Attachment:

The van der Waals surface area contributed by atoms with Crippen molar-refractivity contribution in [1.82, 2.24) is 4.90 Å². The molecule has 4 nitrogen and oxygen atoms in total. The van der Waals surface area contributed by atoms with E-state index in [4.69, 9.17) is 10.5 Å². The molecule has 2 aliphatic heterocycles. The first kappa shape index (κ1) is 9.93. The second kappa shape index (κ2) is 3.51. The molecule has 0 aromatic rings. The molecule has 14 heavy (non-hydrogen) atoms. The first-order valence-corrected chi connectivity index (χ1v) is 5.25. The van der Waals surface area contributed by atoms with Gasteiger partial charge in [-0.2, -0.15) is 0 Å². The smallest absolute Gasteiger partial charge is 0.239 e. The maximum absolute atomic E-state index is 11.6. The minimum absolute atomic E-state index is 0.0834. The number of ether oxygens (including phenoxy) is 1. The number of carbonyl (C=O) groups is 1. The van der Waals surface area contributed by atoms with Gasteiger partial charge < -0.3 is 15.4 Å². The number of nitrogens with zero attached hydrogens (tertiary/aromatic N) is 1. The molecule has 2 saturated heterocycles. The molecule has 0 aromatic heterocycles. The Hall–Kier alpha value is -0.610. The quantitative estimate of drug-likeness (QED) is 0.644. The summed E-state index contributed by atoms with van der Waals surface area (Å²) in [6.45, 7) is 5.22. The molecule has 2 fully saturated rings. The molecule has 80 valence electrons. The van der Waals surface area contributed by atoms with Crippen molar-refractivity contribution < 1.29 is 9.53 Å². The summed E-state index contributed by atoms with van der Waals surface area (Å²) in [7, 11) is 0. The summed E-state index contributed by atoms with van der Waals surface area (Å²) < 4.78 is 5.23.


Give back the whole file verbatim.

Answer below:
The van der Waals surface area contributed by atoms with Crippen molar-refractivity contribution in [1.82, 2.24) is 4.90 Å². The molecule has 4 nitrogen and oxygen atoms in total. The van der Waals surface area contributed by atoms with E-state index in [4.69, 9.17) is 10.5 Å². The molecule has 2 aliphatic heterocycles. The first kappa shape index (κ1) is 9.93. The second kappa shape index (κ2) is 3.51. The molecule has 0 aromatic rings. The molecule has 14 heavy (non-hydrogen) atoms. The first-order valence-corrected chi connectivity index (χ1v) is 5.25. The van der Waals surface area contributed by atoms with Gasteiger partial charge in [-0.2, -0.15) is 0 Å². The smallest absolute Gasteiger partial charge is 0.239 e. The maximum absolute atomic E-state index is 11.6. The minimum absolute atomic E-state index is 0.0834. The number of ether oxygens (including phenoxy) is 1. The number of carbonyl (C=O) groups is 1. The van der Waals surface area contributed by atoms with Gasteiger partial charge < -0.3 is 15.4 Å². The number of nitrogens with zero attached hydrogens (tertiary/aromatic N) is 1. The molecule has 2 saturated heterocycles. The molecule has 0 aromatic heterocycles. The Hall–Kier alpha value is -0.610. The quantitative estimate of drug-likeness (QED) is 0.644. The summed E-state index contributed by atoms with van der Waals surface area (Å²) in [6.45, 7) is 5.22. The molecule has 2 fully saturated rings. The molecule has 80 valence electrons. The van der Waals surface area contributed by atoms with Crippen molar-refractivity contribution < 1.29 is 9.53 Å². The summed E-state index contributed by atoms with van der Waals surface area (Å²) in [7, 11) is 0. The summed E-state index contributed by atoms with van der Waals surface area (Å²) < 4.78 is 5.23.